New Workplace Impairment Measures Across the US
As we’ve explained in many previous blog posts, workplace impairment measures are evolving constantly as marijuana becomes legal for medical and recreational use across the country and the world. Today we will examine three states - California, Louisiana, and New Jersey - through their changing laws and Otorize’s support for these measures, as well as how Otorize can help play a role in reducing workplace impairment.
Louisiana, California, and New Jersey are three states whichl have laws in place regarding workplace impairment, specifically related to drug and alcohol use. In Louisiana and California, it is illegal for an employee to report to work under the influence of drugs or alcohol; however, laws in both states “prohibit employment discrimination against state employees who use medical marijuana.” The law protects marijuana use outside of the workplace while enforcing workplace sobriety. New Jersey also prohibits employees from reporting to work while under the influence of drugs or alcohol. Additionally, “[t]he State of New Jersey is committed to maintaining a drug-free workplace for all State employees in order to protect the health and safety of State employees and the public,” but this does not apply to the private sector. It's important to note that employers in each of these states, whether they work in the private or public sector, must comply with federal drug-free workplace laws in addition to any state laws.
The question remains in many states where legalization exists whether employers have the right to drug test employees. In New Jersey, employers can still drug test “[u]pon reasonable suspicion of an employee’s usage of a cannabis item while engaged in the performance of the employee’s work responsibilities” or even randomly. However, “[n]o employer shall refuse to hire or employ any person or shall discharge from employment or take any adverse action against any employee with respect to compensation, terms, conditions, or other privileges of employment because that person does or does not smoke, vape, aerosolize or otherwise use cannabis items” outside of the workplace.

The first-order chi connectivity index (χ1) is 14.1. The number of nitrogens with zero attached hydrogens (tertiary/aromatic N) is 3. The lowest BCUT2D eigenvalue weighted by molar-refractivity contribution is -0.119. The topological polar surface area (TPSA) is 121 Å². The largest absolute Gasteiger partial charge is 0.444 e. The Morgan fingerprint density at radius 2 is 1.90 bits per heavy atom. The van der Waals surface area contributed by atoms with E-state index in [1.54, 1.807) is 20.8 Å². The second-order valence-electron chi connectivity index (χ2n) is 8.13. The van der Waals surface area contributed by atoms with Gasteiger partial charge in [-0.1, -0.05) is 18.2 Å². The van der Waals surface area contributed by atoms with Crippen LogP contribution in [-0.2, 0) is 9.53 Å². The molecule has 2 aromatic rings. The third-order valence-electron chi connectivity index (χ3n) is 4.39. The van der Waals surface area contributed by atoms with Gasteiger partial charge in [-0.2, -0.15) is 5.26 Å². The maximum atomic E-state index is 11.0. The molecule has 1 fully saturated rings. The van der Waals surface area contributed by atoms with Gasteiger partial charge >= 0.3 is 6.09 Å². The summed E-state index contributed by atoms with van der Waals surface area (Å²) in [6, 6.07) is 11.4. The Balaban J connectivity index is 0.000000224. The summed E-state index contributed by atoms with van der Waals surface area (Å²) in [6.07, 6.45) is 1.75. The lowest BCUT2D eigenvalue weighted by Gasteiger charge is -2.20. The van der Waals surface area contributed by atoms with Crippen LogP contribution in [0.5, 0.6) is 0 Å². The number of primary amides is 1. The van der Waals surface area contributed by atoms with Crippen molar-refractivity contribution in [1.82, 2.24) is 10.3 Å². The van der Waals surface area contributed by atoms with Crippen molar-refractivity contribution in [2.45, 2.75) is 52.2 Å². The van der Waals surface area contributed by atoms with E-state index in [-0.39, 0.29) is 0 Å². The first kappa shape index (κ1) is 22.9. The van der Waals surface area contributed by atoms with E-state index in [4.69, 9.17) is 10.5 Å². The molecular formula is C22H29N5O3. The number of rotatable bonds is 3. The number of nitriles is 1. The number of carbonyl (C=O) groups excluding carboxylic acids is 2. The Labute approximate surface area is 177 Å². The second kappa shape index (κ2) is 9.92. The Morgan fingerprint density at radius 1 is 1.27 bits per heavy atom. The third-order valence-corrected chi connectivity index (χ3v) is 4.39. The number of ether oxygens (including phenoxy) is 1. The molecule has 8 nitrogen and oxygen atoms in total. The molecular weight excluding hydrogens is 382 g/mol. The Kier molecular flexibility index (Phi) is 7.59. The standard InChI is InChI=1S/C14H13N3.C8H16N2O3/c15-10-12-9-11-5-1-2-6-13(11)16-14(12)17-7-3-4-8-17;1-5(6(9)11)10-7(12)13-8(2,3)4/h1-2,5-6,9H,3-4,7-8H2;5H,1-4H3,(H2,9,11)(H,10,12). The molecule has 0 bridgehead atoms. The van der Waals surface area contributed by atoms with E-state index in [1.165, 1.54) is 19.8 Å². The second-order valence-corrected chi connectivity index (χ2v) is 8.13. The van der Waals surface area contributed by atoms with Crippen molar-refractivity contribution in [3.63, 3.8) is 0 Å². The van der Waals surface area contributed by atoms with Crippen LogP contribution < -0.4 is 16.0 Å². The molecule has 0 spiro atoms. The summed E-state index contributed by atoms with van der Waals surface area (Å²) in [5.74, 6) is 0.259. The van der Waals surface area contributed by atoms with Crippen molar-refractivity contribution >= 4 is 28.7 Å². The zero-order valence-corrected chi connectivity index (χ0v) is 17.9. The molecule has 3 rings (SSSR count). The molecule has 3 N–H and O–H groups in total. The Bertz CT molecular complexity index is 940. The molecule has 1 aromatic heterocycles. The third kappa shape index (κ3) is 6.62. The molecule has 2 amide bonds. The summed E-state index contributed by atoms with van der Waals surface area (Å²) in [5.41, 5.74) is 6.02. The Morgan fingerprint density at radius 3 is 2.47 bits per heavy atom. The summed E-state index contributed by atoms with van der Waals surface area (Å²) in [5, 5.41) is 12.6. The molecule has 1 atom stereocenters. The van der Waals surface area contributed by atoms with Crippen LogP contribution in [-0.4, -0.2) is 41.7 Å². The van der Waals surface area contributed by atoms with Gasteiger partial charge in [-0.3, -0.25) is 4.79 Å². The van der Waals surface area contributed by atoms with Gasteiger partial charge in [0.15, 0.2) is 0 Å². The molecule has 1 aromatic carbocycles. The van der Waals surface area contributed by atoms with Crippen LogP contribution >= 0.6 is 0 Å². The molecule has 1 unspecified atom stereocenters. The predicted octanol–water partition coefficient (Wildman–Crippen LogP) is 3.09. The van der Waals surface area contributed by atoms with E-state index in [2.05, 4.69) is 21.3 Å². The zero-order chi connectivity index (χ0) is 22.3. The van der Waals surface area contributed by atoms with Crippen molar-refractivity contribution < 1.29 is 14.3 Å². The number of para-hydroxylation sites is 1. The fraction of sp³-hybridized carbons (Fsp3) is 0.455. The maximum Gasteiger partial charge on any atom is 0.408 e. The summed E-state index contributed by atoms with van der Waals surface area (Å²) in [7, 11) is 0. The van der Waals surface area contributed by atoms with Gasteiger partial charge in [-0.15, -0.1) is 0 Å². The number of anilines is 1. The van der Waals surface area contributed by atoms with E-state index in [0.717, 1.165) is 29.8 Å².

States like New Jersey are considering using a WIRE to determine impairment, which is a Workplace Impairment Recognition Expert; however, this process has not been fully implemented yet. Additionally, in order to accumulate significant evidence of workplace cannabis or alcohol use, an employer may “[u]se a cognitive impairment test, a scientifically valid, objective, consistently repeatable, a standardized automated test of an employee’s impairment,” such as Otorize “to establish reasonable suspicion of cannabis use or impairment at work.” Otorize’s test could be employed immediately and affordably, whereas the WIREs will take time and money to implement.
Otorize supports these measures to reduce workplace impairment across the country, as it is a growing threat, costing companies in reduced productivity, increased injuries and workplace accidents, and more. As states continue to implement measures, many requiring or suggesting cognitive impairment testing based on a baseline test, we hope you consider Otorize for your workplace. Otorize is a cost-effective solution, offering affordable, scientifically-proven results. It is also entirely non-invasive, requiring no bodily fluids. As state measures evolve, we hope Otorize can evolve with your company.